Toxicological analysis showed that tramadol transferred from administered animals to the feeding larvae of L. sericata (Fig. 3a, b).

Table 1: Tramadol distribution (mg kg-1) in different tissues and in the 3rd feeding larval instar of L. sericata
Image for - Effects of Tramadol on the Development of Lucilia sericata (Diptera: Calliphoridae) and Detection of the Drug Concentration in Postmortem Rabbit Tissues and Larvae
ar is the correlation coefficient between larval and organ concentrations

Image for - Effects of Tramadol on the Development of Lucilia sericata (Diptera: Calliphoridae) and Detection of the Drug Concentration in Postmortem Rabbit Tissues and Larvae
Fig. 2: Correlation coefficients between initial dosage and tramadol concentration in different tissues and third feeding instar larvae of L. sericata

Image for - Effects of Tramadol on the Development of Lucilia sericata (Diptera: Calliphoridae) and Detection of the Drug Concentration in Postmortem Rabbit Tissues and Larvae
Fig. 3: HPLC chromatogram of tramadol (a) in the feeding instar of L. sericata and (b) (tR: 11.16)

Concentrations of tramadol in the feeding third instar of L. sericata were significantly lower than those detected in the rabbit tissues. Regression analysis shows concentrations in larvae were significantly increased (r = 0.961, p<0.01) with the initial dosages of tramadol administrated as well as tramadol concentrations in rabbit organs used as a food source (in all cases p<0.01) (Table 1). The recorded maximal larval length was affected by the tramadol concentrations in the tissues (Fig. 4). The highest maximal larval length (14.7 mm) was recorded for larvae reared on rabbit R3. The maximum sizes were attained earlier in larvae reared in rabbits treated with tramadol than those reared on the control rabbit.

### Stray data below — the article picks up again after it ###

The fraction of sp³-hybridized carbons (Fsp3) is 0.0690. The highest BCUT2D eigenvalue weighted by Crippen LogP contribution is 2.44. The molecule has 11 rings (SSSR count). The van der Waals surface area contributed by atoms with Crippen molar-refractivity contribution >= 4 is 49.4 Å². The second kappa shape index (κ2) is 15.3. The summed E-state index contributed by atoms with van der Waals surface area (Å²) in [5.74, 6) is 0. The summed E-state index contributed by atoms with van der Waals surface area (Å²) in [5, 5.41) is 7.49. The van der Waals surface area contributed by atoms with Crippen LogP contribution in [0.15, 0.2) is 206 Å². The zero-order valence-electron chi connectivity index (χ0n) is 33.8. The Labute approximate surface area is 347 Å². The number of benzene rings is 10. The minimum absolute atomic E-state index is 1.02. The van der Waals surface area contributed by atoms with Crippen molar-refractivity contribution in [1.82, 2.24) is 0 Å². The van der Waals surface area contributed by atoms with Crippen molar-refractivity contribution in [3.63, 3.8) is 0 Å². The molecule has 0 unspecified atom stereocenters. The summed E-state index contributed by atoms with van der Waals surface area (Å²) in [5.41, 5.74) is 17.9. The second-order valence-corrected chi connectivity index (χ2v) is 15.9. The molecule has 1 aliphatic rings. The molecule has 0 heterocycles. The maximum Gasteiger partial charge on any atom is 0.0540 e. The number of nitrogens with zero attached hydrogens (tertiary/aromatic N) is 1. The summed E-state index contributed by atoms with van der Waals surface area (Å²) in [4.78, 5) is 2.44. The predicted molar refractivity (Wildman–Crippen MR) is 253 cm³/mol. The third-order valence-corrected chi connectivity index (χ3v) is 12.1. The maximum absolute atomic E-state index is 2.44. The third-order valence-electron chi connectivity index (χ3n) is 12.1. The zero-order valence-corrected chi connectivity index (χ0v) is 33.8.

Image for - Effects of Tramadol on the Development of Lucilia sericata (Diptera: Calliphoridae) and Detection of the Drug Concentration in Postmortem Rabbit Tissues and Larvae
Fig. 4: Mean body lengths of L. sericata larvae (from 2nd instar to pupariation) reared on rabbit Carasses administrated different dosages of tramadol R0 = control, R1 = 550 mg kg-1, R2 = 1100 mg kg-1, R3 = 2200 mg kg-1

Image for - Effects of Tramadol on the Development of Lucilia sericata (Diptera: Calliphoridae) and Detection of the Drug Concentration in Postmortem Rabbit Tissues and Larvae
Fig. 5: Minimum duration (h) of the developmental stages of L. sericata reared of rabbit carcasses administrated different dosages of tramadol. R0 = control, R1 = 550 mg kg-1 R2 = 1100 mg kg-1, R3 = 2200 mg kg-1

The mean larval length varied significantly for 30 h (F = 86.75; p = 0.000), 97 h (F = 350; p = 0.000) and 152 h (F = 146; p = 0.000). Therefore, presence of tramadol in tissues appeared to accelerate the feeding larval stages of L. sericata.